Chief Justice Harold D. Melton signed an order today extending for the fifteenth time the Statewide Judicial Emergency he first declared March 14, 2020, in response to the COVID-19 pandemic. But he expects this order extending the judicial emergency will be the last.
In a virtual emergency meeting on Friday with members of the state’s Judicial Council—the policy-making body for the judiciary—the chief justice told judges from across the state that he does not expect the Statewide Judicial Emergency to extend beyond June 30, at 11:59 p.m.
“We’ve been looking at the trend lines in the governor’s public health emergency orders based on revised CDC guidelines and the decline in COVID-19 rates across the state. Because I am doubtful that the governor will continue the public health emergency beyond June 30, 2021, I do not expect to issue another order extending beyond June 30 the Statewide Judicial Emergency that has been in place for nearly 15 months already,” he said.
“As we have been advising for some time now, courts and litigants across the state need to prepare for how they will operate without a Statewide Judicial Emergency order in place,” Chief Justice Melton said. “It will take hard work, creativity and cooperation to get our courts back to full operations and to resolve the large backlogs of cases that have accumulated due to the restrictions the pandemic required.”
As discussed further in the Notice of Expected Termination, the chief judges of the 49 superior court judicial circuits have statutory authority to issue local judicial emergency orders to suspend certain legal deadlines and to designate alternative court facilities. Under new legislation enacted during this year’s session of the General Assembly, the chief judges of superior and state courts also have authority to grant relief from statutory speedy trial requirements in criminal cases for a limited time following a judicial emergency based on the circumstances in a particular county. And judges have other authorities to issue orders regarding the management and operations of their courts, including on matters like access to courthouses and courtrooms, which proceedings will be conducted remotely and which will be in person, and public health precautions for in-person proceedings such as wearing masks and social distancing.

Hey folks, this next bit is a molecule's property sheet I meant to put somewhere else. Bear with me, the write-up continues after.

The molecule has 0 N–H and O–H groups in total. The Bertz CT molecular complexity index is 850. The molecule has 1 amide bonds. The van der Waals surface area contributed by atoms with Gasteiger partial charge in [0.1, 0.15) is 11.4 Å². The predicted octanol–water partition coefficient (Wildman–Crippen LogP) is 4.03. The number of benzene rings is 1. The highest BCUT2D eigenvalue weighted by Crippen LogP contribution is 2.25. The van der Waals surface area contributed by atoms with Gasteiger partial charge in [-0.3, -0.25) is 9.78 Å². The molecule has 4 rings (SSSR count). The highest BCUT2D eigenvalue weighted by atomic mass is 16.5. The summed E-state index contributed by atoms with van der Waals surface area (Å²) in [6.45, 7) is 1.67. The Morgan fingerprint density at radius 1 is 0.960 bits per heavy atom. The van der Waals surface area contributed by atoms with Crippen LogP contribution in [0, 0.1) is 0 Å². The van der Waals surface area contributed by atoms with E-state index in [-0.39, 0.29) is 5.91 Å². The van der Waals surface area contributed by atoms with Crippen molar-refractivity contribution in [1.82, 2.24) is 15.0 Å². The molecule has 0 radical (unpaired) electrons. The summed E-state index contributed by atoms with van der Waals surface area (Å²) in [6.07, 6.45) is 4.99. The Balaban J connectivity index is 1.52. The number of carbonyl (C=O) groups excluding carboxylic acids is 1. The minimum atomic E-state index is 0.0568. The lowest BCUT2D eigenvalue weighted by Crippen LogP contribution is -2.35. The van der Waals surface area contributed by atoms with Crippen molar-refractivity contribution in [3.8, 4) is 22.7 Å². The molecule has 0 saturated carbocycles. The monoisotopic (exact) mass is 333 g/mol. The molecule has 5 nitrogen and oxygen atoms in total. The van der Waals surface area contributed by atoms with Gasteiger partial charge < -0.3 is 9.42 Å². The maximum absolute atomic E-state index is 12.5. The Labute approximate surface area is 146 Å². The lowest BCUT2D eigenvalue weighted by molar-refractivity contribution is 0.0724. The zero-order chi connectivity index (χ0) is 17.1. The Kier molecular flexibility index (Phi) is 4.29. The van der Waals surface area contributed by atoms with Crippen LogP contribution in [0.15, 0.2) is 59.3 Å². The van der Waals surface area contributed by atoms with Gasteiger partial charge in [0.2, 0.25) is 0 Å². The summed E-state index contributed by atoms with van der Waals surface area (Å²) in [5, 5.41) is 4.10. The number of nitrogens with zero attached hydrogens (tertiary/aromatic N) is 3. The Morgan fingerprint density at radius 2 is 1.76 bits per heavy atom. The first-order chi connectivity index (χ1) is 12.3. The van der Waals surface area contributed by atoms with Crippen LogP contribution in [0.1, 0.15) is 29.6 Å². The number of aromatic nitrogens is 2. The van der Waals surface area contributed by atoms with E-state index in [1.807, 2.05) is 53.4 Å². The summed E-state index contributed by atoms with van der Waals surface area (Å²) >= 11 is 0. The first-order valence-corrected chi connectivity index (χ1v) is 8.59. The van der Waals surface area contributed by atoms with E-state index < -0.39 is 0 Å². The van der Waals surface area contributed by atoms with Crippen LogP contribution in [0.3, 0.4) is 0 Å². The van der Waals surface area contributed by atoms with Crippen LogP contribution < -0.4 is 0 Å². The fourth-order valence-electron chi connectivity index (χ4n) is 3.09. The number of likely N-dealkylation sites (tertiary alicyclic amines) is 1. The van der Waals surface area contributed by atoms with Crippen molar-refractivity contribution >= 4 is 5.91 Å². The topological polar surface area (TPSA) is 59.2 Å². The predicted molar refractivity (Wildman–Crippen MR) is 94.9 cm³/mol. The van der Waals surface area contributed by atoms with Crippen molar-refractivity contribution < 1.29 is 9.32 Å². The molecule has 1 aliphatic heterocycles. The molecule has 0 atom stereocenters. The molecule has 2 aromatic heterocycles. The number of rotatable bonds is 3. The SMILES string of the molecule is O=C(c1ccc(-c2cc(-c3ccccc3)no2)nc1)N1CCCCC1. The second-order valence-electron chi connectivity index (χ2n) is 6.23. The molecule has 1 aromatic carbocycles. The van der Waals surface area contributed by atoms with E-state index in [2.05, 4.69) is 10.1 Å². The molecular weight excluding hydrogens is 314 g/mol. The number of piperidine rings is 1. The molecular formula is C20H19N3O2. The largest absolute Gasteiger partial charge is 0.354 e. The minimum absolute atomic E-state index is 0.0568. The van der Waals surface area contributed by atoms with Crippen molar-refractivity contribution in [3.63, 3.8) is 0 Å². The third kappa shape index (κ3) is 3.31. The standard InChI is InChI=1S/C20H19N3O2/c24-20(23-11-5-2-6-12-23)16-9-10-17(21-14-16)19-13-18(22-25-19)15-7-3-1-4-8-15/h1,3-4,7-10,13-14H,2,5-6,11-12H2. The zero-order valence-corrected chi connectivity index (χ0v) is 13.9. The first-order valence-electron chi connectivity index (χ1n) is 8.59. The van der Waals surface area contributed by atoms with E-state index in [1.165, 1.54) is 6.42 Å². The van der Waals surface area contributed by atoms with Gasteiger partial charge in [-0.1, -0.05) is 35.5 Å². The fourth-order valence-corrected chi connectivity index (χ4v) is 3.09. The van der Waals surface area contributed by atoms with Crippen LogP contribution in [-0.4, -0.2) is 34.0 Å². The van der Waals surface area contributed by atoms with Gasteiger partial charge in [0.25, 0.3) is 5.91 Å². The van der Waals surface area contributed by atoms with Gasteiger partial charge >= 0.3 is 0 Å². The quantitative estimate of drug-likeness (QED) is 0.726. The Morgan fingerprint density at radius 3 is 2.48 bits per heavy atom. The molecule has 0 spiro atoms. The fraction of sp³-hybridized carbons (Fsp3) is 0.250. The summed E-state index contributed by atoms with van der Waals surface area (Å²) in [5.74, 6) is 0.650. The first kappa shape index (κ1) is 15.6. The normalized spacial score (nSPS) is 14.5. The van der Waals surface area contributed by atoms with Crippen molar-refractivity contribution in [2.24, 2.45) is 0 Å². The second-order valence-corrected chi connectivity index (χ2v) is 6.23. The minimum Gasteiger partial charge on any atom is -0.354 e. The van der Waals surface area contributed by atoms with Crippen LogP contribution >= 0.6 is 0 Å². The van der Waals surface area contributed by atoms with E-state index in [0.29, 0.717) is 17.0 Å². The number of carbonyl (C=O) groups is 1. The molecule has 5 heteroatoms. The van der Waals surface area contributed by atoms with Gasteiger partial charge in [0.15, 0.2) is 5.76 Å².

“I am very proud of how nimble and committed our courts have been throughout the entire pandemic to ensure the public health of all those who come to our courts, while safeguarding the rights of Georgia’s citizens,” Chief Justice Melton said. “Our local courts are equipped and ready to carry the load the rest of the way.”
*As provided to members of the Georgia Bar via email from the State Bar of Georgia.